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Common Mistakes to Avoid When Fitting a Child Car Seat/Child Safety Restraint

One of the most important safety decisions you will make for your child is choosing a suitable car seat (Child Safety Restraint). This handy guide provides practical information to help you select the best car seat for your needs. While the following information provides some tips on how to install a car seat, every car seat is different, and you must follow the manufacturer instructions for your particular model of car seat.

TIP 1: Choosing The Appropriate Seat For Your Child's Needs

The first step to ensuring a properly fitted car seat is choosing the right size for your child. This means selecting a car seat that is appropriate for your child’s age and height and that conforms to Australian, USA with NZ standards S-mark, or European safety standards.

You should follow the national safety road laws and manufacturer’s instructions on which car seat to use and keep using the car seat for as long as possible as the safest transport option.

A common mistake parents make is progressing to the next type of car seat based on age rather than height.  Size of a child can vary and not all 4 years olds are the same size.  Children should fit within between the minimum and maximum height and weight limits (or in the case of AS/NZS restraints, within the shoulder height marker advice), for the specific model of car seat they are using.

Children require different types of car seats as they grow and each state in Australia New Zealand law requires children up to 7 years to be restrained in an appropriate restraint. Furthermore, if an appropriate restraint is available in the vehicle then a child must use it up until their 8th birthday.

Age should be used as a guide only:

  • Children don’t outgrow a car seat by age, but by height and/or weight. 
    It is recommended by The American Academy of Pediatrics (AAP) and Plunket NZ that children ride in a rear-facing car seat until they are 2 years of age or until they reach the highest weight or height allowed by the car seat’s manufacturer.

TIP 2: Consider The Height Of The Child

Current Australian car seats feature a shoulder height marker which dictates use. 

* Your child should remain in a rear-facing seat or position until their shoulder is in-line or above the forward facing height marker.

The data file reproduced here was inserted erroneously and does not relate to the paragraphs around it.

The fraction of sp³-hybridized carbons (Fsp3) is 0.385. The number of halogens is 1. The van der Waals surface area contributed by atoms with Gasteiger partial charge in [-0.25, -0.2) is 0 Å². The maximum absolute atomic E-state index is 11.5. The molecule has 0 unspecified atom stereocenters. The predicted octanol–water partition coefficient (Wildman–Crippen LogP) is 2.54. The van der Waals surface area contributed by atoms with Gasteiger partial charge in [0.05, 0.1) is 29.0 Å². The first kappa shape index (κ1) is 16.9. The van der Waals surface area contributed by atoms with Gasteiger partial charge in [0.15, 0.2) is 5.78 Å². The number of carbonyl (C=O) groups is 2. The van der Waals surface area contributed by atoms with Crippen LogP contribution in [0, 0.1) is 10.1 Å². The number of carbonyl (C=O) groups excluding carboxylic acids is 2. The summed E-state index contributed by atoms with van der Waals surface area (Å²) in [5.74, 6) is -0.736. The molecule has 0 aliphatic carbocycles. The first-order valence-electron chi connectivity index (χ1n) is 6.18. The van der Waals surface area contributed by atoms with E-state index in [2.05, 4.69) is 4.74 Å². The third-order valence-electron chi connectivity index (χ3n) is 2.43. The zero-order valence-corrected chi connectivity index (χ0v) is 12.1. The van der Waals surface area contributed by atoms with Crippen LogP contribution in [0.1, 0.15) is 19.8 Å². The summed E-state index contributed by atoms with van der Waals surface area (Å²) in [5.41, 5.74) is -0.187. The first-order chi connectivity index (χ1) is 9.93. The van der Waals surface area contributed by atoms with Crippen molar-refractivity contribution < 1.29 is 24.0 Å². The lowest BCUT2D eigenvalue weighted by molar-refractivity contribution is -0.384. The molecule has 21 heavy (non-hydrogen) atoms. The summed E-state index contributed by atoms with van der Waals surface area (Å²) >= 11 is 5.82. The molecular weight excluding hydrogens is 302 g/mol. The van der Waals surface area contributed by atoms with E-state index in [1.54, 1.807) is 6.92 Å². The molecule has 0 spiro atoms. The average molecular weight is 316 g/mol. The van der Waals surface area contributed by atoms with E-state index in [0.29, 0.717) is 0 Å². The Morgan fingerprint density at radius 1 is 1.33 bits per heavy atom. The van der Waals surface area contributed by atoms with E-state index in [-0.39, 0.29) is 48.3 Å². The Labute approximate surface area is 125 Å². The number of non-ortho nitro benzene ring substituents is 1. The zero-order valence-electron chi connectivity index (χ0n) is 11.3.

* Your child should remain in a forward facing seat until their shoulder height is above the upper shoulder height marker.

For USA with NZ standards S-mark, or European safety standards refer to your instruction manual for minimum and maximum heights and weights.

Choose The Safest Position For The Car Seat
The safest placement of a car seat is on the rear seat of your vehicle in the center position, as it protects your child in the event of a side impact collision. The rear passenger side of your vehicle is an alternative option. You should always install the car seat where there is an appropriate anchor point and according to the instructions in your vehicle’s owners’ manual. A professional fitter can also help to install your car seat in the safest position in your vehicle.

Incorrectly Installing
With so many belts and straps, ensuring correct car seat installation can be confusing. You should always follow the manufacturer’s instructions on how to fasten straps, making sure the car seat is secured tightly to your vehicle with no more than a couple of an inch (2.5 centimetres) movement from back to front or side to side. If you do not feel confident about installing the car seat yourself, you can consult a professional Child Safety Restraint fitting service.

Installing The Baby Seat At An Unsafe Angle
A properly installed infant carrier or rear-facing car seat will keep your baby's head positioned comfortably on the back of the car seat.  The preferred angle of a rear-facing car seat base is 10-15°, for vehicles with a flatter car seat you can pack firmly rolled up towels on the underside of the base to achieve the desired angle.  Some car seats include levelling indicator lines that allow you to gauge the correct angle. 

TIP 3: Practice Using The Harness and Straps

As well as providing safe and secure support, it is important that child car seats, harnesses and straps are correctly adjusted.

You will be dealing with straps every day, so it is highly recommended to test the ease of use before you make your purchase.

Some car seats also the feature harnesses that do not require threading/unthreading thus enable automatic shoulder height repositioning.  These are important features that make using a car seat easier and less stressful.

TIP 4: ALWAYS Choose A Car Seat That Has Been Safety Tested

In a collision, infants, babies and children are extremely vulnerable if they are not properly secured in a car seat. 

In New Zealand it is illegal to use a car seat that does not comply with either Australian/New Zealand Standard 1754, USA FMVSS213 with NZ standards S-mark, or European safety standards(see NZTA website regarding in-built child restraints in Japanese vehicles).